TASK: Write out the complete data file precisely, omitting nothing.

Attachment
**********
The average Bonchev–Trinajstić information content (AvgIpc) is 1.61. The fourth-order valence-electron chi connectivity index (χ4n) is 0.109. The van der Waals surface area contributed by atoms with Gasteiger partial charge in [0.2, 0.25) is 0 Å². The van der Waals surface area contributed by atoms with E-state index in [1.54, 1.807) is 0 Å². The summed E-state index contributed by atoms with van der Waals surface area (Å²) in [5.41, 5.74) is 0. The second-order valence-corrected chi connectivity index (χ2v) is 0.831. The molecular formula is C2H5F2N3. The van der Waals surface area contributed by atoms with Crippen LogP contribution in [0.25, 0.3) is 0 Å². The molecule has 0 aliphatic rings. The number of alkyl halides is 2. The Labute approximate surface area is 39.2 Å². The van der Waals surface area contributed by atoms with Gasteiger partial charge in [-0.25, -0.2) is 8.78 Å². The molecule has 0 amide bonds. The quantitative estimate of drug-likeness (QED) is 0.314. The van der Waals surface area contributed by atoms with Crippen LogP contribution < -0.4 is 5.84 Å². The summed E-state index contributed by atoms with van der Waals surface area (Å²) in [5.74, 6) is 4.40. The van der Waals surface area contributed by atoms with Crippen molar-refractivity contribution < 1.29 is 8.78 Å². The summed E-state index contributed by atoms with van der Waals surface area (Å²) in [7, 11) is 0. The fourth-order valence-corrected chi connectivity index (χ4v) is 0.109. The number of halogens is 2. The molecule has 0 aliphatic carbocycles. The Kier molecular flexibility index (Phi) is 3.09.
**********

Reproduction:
The average Bonchev–Trinajstić information content (AvgIpc) is 1.61. The fourth-order valence-electron chi connectivity index (χ4n) is 0.109. The van der Waals surface area contributed by atoms with Gasteiger partial charge in [0.2, 0.25) is 0 Å². The van der Waals surface area contributed by atoms with E-state index in [1.54, 1.807) is 0 Å². The summed E-state index contributed by atoms with van der Waals surface area (Å²) in [5.41, 5.74) is 0. The second-order valence-corrected chi connectivity index (χ2v) is 0.831. The molecular formula is C2H5F2N3. The van der Waals surface area contributed by atoms with Crippen LogP contribution in [0.25, 0.3) is 0 Å². The molecule has 0 aliphatic rings. The number of alkyl halides is 2. The Labute approximate surface area is 39.2 Å². The van der Waals surface area contributed by atoms with Gasteiger partial charge in [-0.25, -0.2) is 8.78 Å². The molecule has 0 amide bonds. The quantitative estimate of drug-likeness (QED) is 0.314. The van der Waals surface area contributed by atoms with Crippen LogP contribution < -0.4 is 5.84 Å². The summed E-state index contributed by atoms with van der Waals surface area (Å²) in [5.74, 6) is 4.40. The van der Waals surface area contributed by atoms with Crippen molar-refractivity contribution < 1.29 is 8.78 Å². The summed E-state index contributed by atoms with van der Waals surface area (Å²) in [7, 11) is 0. The fourth-order valence-corrected chi connectivity index (χ4v) is 0.109. The number of halogens is 2. The molecule has 0 aliphatic carbocycles. The Kier molecular flexibility index (Phi) is 3.09.